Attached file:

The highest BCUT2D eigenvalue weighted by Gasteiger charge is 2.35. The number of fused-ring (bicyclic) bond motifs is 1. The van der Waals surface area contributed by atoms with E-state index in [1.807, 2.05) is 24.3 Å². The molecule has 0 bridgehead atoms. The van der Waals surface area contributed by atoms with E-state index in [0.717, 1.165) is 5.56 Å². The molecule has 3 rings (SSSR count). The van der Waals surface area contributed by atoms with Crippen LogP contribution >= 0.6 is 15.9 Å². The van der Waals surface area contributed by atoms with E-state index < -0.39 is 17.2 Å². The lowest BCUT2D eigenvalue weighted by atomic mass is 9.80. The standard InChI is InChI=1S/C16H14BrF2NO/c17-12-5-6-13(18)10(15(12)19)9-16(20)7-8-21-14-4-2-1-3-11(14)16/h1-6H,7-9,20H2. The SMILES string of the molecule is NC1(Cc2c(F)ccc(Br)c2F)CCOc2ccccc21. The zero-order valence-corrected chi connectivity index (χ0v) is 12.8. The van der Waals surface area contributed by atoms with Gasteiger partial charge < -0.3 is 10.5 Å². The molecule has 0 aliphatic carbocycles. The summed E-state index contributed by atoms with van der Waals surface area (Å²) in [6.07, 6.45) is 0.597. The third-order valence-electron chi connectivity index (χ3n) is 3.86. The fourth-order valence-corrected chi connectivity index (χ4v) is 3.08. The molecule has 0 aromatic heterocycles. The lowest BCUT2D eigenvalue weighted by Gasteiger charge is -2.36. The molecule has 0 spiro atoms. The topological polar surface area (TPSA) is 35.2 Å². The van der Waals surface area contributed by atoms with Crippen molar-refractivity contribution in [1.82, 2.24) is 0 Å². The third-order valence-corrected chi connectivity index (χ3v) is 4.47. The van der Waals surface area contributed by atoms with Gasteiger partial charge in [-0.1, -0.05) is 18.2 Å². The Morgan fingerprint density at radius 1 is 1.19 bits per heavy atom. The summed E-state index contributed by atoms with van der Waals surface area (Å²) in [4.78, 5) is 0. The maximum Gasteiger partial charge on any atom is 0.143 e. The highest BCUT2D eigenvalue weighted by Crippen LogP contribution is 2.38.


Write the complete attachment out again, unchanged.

The highest BCUT2D eigenvalue weighted by Gasteiger charge is 2.35. The number of fused-ring (bicyclic) bond motifs is 1. The van der Waals surface area contributed by atoms with E-state index in [1.807, 2.05) is 24.3 Å². The molecule has 0 bridgehead atoms. The van der Waals surface area contributed by atoms with E-state index in [0.717, 1.165) is 5.56 Å². The molecule has 3 rings (SSSR count). The van der Waals surface area contributed by atoms with Crippen LogP contribution >= 0.6 is 15.9 Å². The van der Waals surface area contributed by atoms with E-state index < -0.39 is 17.2 Å². The lowest BCUT2D eigenvalue weighted by atomic mass is 9.80. The standard InChI is InChI=1S/C16H14BrF2NO/c17-12-5-6-13(18)10(15(12)19)9-16(20)7-8-21-14-4-2-1-3-11(14)16/h1-6H,7-9,20H2. The SMILES string of the molecule is NC1(Cc2c(F)ccc(Br)c2F)CCOc2ccccc21. The zero-order valence-corrected chi connectivity index (χ0v) is 12.8. The van der Waals surface area contributed by atoms with Gasteiger partial charge < -0.3 is 10.5 Å². The molecule has 0 aliphatic carbocycles. The summed E-state index contributed by atoms with van der Waals surface area (Å²) in [6.07, 6.45) is 0.597. The third-order valence-electron chi connectivity index (χ3n) is 3.86. The fourth-order valence-corrected chi connectivity index (χ4v) is 3.08. The molecule has 0 aromatic heterocycles. The lowest BCUT2D eigenvalue weighted by Gasteiger charge is -2.36. The molecule has 0 spiro atoms. The topological polar surface area (TPSA) is 35.2 Å². The van der Waals surface area contributed by atoms with Crippen molar-refractivity contribution in [1.82, 2.24) is 0 Å². The third-order valence-corrected chi connectivity index (χ3v) is 4.47. The van der Waals surface area contributed by atoms with Gasteiger partial charge in [-0.1, -0.05) is 18.2 Å². The Morgan fingerprint density at radius 1 is 1.19 bits per heavy atom. The summed E-state index contributed by atoms with van der Waals surface area (Å²) in [4.78, 5) is 0. The maximum Gasteiger partial charge on any atom is 0.143 e. The highest BCUT2D eigenvalue weighted by Crippen LogP contribution is 2.38.